Prince Edward Island’s government says an audit of the ill-fated NOFG pork plant shows the “original work” by the previous government on the file led to the plant’s failure.
NOFG (Natural Organic Food Group), a Quebec company, handed the facility’s keys over to the P.E.I. government early this year, after the province called in its $1.5 million loan to the company.
The province then operated the packing plant through a receiver but shut it down in late March when no private-sector buyer came forward. All the plant’s equipment was sold at auction in May.
The estimated total loss to the province on NOFG is $4,303,000, the government said Friday as it publicly released the audit report by provincial Auditor General Colin Younker.
“The loss of taxpayers’ dollars is troubling, but the current government will use the auditor’s observations and recommendations to substantially improve the way public funds are invested in the future,” provincial Treasurer Wes Sheridan said in a release Friday.
Younker’s audit found a “lack of co-ordination by government in providing assistance and monitoring the progress of this project.”
Specifically, the PEI Lending Agency provided some financing to the project, but the ag department was the lead on the file, “even though assisting and monitoring of a manufacturing and processing operation was not considered within its mandate.”
Further complicating any monitoring efforts, “accounting records were not maintained on an ongoing basis and reliable financial reports were not produced,” the report said.
Among its specific criticisms, the report found two consultants and two “non-resident employees” of NOFG, in return for 16 months’ work, drew $442,000 in salaries, $20,000 in bonuses, $234,000 in consulting fees and $348,000 in travel reimbursements.
The former government also allowed “a series of wire transfers and inter-company loans from NOFG PEI” that the auditor general felt violated the company’s loan agreement, the province said.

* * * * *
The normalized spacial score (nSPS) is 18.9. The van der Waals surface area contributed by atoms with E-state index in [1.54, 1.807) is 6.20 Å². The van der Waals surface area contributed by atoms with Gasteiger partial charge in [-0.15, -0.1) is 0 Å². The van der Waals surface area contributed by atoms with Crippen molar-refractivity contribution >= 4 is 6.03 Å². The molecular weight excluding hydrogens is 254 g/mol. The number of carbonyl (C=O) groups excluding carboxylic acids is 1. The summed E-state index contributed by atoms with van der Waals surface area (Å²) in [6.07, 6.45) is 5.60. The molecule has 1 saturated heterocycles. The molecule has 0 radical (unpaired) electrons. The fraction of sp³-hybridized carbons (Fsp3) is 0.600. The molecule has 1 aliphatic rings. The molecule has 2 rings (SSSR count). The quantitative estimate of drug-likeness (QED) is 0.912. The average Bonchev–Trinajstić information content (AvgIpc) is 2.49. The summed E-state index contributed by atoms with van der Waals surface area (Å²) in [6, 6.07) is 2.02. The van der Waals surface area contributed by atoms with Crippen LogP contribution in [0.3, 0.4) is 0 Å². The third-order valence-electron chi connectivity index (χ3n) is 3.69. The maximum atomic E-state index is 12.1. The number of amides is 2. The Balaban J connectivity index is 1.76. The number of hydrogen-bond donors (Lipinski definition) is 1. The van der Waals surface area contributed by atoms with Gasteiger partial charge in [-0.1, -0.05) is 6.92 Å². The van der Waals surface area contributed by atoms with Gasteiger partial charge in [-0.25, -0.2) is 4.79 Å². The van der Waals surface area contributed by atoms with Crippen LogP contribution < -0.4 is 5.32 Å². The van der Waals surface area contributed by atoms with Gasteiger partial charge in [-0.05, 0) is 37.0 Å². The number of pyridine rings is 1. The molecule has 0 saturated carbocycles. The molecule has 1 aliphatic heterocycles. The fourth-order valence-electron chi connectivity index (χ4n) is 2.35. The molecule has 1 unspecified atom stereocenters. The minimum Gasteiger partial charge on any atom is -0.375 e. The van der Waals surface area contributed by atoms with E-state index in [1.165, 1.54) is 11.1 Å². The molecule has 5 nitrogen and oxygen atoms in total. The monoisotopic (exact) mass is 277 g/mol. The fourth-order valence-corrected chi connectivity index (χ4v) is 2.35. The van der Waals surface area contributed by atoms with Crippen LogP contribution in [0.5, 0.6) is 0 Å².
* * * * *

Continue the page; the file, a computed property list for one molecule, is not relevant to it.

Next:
According to the province, the loans and transfers in question included $499,541 to a holding company owned in part by the Quebec owners of NOFG, part of which was an advance of $345,000 for the company to buy the former Garden Province Meats facility. Another $336,000 was paid to a consulting company owned by NOFG’s president.
Furthermore, the province said Friday, the audit finds that the former Conservative government in P.E.I. “waived” a requirement that the private investors invest $2.8 million in capital improvements for food safety and operational efficiency upgrades.
Changes in the final purchase and sale agreement had a negative affect on the company’s working capital to the tune of $1,423,000, the province said. And less than a week before the last provincial election, an audit by Canadian and U.S. authorities resulted in a notice to delist the NOFG facility and revoke its export license.
“Shortly after taking power, the new government agreed to provide $1.6 million in working capital to allow the plant to operate,” Sheridan said Friday.
“Although we decided to support the plant initially, we also initiated a thorough program of due diligence to examine the viability of the plant and to re-examine the willingness of the Quebec owners to invest their own money into this operation.
“The failure of the owners to meet those commitments — and the poor quality of the original deal — led us to the inescapable conclusion that this plant could not be saved.”
The facility took hogs from across the Maritime provinces and Quebec and marketed their meat under the PEI Natural, PEI Organic and PEI Omega 3 brands.
Premier Robert Ghiz called for the auditor general to investigate the facility in late 2007, saying at the time that the province wished to gain “a thorough understanding of exactly what has taken place at NOFG since taxpayers’ dollars began to flow to that company in 2006.”